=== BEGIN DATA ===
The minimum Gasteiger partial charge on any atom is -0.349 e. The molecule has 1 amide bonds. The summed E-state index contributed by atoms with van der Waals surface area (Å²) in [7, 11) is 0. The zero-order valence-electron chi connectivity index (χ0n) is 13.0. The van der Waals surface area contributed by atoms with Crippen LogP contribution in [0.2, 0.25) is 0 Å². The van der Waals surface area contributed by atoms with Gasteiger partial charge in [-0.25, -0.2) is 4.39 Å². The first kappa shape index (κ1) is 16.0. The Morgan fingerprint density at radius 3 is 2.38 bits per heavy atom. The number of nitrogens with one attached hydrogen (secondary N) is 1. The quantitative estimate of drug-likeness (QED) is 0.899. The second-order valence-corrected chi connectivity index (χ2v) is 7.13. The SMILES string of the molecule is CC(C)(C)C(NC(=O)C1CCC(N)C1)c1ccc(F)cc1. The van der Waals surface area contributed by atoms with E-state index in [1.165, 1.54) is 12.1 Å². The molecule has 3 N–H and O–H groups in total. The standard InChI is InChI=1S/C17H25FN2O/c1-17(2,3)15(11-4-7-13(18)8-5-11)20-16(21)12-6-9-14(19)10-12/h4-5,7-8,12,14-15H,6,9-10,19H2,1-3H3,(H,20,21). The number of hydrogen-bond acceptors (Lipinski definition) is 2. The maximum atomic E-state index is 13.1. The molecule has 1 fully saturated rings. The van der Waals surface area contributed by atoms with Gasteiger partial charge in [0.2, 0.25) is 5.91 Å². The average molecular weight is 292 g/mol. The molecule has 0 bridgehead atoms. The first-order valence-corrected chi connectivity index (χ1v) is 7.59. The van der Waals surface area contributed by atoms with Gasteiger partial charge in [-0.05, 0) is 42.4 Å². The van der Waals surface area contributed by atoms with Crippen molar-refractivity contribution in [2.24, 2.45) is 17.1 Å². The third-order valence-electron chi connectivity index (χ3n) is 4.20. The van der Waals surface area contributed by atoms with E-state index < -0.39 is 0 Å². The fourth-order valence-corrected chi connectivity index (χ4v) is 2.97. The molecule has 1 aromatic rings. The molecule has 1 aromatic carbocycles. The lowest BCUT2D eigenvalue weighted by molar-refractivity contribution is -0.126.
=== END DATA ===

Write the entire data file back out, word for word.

The minimum Gasteiger partial charge on any atom is -0.349 e. The molecule has 1 amide bonds. The summed E-state index contributed by atoms with van der Waals surface area (Å²) in [7, 11) is 0. The zero-order valence-electron chi connectivity index (χ0n) is 13.0. The van der Waals surface area contributed by atoms with Crippen LogP contribution in [0.2, 0.25) is 0 Å². The van der Waals surface area contributed by atoms with Gasteiger partial charge in [-0.25, -0.2) is 4.39 Å². The first kappa shape index (κ1) is 16.0. The Morgan fingerprint density at radius 3 is 2.38 bits per heavy atom. The number of nitrogens with one attached hydrogen (secondary N) is 1. The quantitative estimate of drug-likeness (QED) is 0.899. The second-order valence-corrected chi connectivity index (χ2v) is 7.13. The SMILES string of the molecule is CC(C)(C)C(NC(=O)C1CCC(N)C1)c1ccc(F)cc1. The van der Waals surface area contributed by atoms with E-state index in [1.165, 1.54) is 12.1 Å². The molecule has 3 N–H and O–H groups in total. The standard InChI is InChI=1S/C17H25FN2O/c1-17(2,3)15(11-4-7-13(18)8-5-11)20-16(21)12-6-9-14(19)10-12/h4-5,7-8,12,14-15H,6,9-10,19H2,1-3H3,(H,20,21). The number of hydrogen-bond acceptors (Lipinski definition) is 2. The maximum atomic E-state index is 13.1. The molecule has 1 fully saturated rings. The van der Waals surface area contributed by atoms with Gasteiger partial charge in [0.2, 0.25) is 5.91 Å². The average molecular weight is 292 g/mol. The molecule has 0 bridgehead atoms. The first-order valence-corrected chi connectivity index (χ1v) is 7.59. The van der Waals surface area contributed by atoms with Gasteiger partial charge in [-0.05, 0) is 42.4 Å². The van der Waals surface area contributed by atoms with Crippen molar-refractivity contribution in [2.24, 2.45) is 17.1 Å². The third-order valence-electron chi connectivity index (χ3n) is 4.20. The van der Waals surface area contributed by atoms with E-state index < -0.39 is 0 Å². The fourth-order valence-corrected chi connectivity index (χ4v) is 2.97. The molecule has 1 aromatic rings. The molecule has 1 aromatic carbocycles. The lowest BCUT2D eigenvalue weighted by molar-refractivity contribution is -0.126.